EDITORIAL TUESDAY 28.07.09.
Just when you thought it was safe to lock up the fallout shelter, it seems that there are some who are determined to revive the nuclear energy debate. Despite the fact that the current government has firmly indicated that it has no interest in establishing a nuclear power generating industry in Australia, others have resumed pounding the drum. Last week former Howard government industry minister Ian McFarlane called for consideration for a nuclear industry to be put back on the table. Today, his National Party colleague John Cobb has made a similar call, suggesting that if we accept that the dangers of climate change are serious we would be foolish to ignore the nuclear option.
Mr. Cobb claims that if we accept the urgency of the climate change situation then it is obvious that we should stop burning coal which is one of the primary sources of carbon dioxide emissions, and replace it with uranium which produces no such emissions. It is a blunt argument which uses equally blunt logic. What it sidesteps is the number of unresolved issues which surround the safety of nuclear power and the disposal of the toxic waste that it produces. Nevertheless, Mr. Cobb and Mr. McFarlane are correct to suggest that the issue should be examined and debated.
In a world where the prevailing scientific opinion is that man made carbon dioxide emissions are damaging the climate, the sensible thing to do is to reduce those emissions as dramatically and as quickly as possible. That inevitably means finding a way to generate electricity without the carbon dioxide emissions, by whatever means is most effective, efficient, attainable and sustainable. The candidates are renewable power such as solar, wind, tidal and geothermal, along with consumable power such as clean coal and nuclear. Despite the obvious attraction of renewable energy, the technology is unlikely to be able to deliver sufficient output in the near term. Clean coal also sounds good, but it too remains a technology yet to be proven. That leaves nuclear energy, a technology already in use.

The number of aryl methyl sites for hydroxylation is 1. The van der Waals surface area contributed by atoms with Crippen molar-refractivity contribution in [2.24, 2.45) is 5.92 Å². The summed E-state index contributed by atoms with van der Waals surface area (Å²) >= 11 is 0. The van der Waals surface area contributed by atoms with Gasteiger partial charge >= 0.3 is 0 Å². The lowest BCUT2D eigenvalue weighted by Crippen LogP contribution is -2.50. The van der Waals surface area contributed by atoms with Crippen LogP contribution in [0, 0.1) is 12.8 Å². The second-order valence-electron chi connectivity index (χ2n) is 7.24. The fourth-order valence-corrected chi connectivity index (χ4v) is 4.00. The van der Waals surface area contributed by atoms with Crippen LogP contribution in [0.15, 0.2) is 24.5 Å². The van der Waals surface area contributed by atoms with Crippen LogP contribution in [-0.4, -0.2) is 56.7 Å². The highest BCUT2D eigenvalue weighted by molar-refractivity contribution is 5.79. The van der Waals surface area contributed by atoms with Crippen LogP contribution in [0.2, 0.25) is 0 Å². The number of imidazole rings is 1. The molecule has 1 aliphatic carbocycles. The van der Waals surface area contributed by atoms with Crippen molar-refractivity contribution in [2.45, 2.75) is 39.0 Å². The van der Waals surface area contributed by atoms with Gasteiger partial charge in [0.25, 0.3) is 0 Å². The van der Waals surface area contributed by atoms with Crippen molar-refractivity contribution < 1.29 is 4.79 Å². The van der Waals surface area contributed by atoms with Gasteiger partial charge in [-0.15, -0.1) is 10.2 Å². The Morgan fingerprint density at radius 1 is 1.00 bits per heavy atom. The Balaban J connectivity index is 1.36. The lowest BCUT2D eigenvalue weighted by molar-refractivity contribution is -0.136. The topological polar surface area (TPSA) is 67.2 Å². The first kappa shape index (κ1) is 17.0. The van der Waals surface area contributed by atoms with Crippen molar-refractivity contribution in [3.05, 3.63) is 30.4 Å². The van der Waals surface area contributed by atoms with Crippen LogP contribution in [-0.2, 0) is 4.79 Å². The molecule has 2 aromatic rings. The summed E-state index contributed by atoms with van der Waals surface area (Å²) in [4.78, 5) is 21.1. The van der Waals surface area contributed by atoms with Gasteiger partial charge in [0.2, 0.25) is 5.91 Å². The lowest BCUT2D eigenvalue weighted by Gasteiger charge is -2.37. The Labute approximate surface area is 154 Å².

Nuclear energy has the added appeal that Australia possesses one of the best supplies of uranium in the world. Even though we have a massive coal industry, the uranium industry also has the potential to be a major contributor to the Australian economy. We are already one of the key suppliers of uranium to the world market, and many people feel that there is no reason why we should not exploit a resource that we have in such plentitude. And despite the protestations of the anti nuclear lobby, we also have the massive tracts of wide open spaces to deal with waste disposal.
Of course waste disposal is one of the major concerns that sustain the arguments against nuclear energy. The toxic waste produced by reactors is not only extremely hazardous, it remains so for thousands of years, leaving a toxic legacy for future generations who may one day curse our short sightedness. The other serious concern is that of an accident at a nuclear power facility. All it takes is one accident to create devastating consequences, which also leave a potentially tragic lasting legacy. These are concerns which should never be dismissed lightly.
The fact is that John Cobb and Ian McFarlane are right to suggest that the discussion of nuclear energy hasn’t been concluded. Just because the current government stands against it doesn’t mean that will be the case in ten years or twenty years or fifty years time. In the light of what we know about climate change there is every chance that Australia will one day embrace nuclear energy. At the same time that is why it is equally important to exhaustively study all the other alternatives.
That means fully exploring clean coal, to see if such a thing can be done sustainably. It means fully exploring all forms of renewable energy because the day will come when both coal and uranium will no longer be viable. And it also means committing to research new forms of energy such as fusion energy, quantum energy, and energy sources that have not yet even been discovered. It is possible that Australia may embrace nuclear energy in the years ahead, but it is not the true solution that would be delivered by a genuinely renewable energy supply.